Can order of magnitude be negative?

1 Answer
Nov 21, 2015

Answer:

It depends on what you mean by "order of magnitude".

Explanation:

In one meaning, it is a number's nearest power of 10.

For example, #9.9 × 10^2# is much closer to #10^3# than to #10^2#, so we say that the order of magnitude is #3#.

By the same argument, #9.9 × 10^-3# is closer to #10^-2# than to #10^-3#, so we say that the order is #-3#.

In another meaning, it is a difference of #1# unit in the exponent of #10# in the value of a quantity.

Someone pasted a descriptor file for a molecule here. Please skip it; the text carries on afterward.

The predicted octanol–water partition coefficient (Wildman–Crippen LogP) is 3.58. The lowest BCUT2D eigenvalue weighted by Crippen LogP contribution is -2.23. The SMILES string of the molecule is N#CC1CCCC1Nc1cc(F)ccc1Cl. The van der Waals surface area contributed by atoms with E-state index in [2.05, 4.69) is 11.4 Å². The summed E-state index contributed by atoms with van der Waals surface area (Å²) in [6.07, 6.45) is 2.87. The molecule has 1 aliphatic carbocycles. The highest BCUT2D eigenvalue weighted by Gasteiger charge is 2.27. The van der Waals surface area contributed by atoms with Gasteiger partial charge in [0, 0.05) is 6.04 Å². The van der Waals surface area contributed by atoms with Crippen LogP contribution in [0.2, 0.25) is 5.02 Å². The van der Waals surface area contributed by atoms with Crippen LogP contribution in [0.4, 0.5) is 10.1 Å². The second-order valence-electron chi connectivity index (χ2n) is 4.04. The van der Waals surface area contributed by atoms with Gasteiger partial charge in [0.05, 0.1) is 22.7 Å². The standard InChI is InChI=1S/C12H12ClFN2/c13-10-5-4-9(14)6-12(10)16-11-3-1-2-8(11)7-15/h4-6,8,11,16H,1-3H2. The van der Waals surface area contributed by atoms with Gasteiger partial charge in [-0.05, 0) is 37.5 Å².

Thus, #2315# is one order of magnitude larger than #231.5#, and #23.15# is one order of magnitude less than #231.5#.

If the value of a number decreased from #2315# to #23.15#, we would say that it decreased by two orders of magnitude or that the values differed by two orders of magnitude.

In that sense, a difference in orders of magnitude is always expressed as a positive number.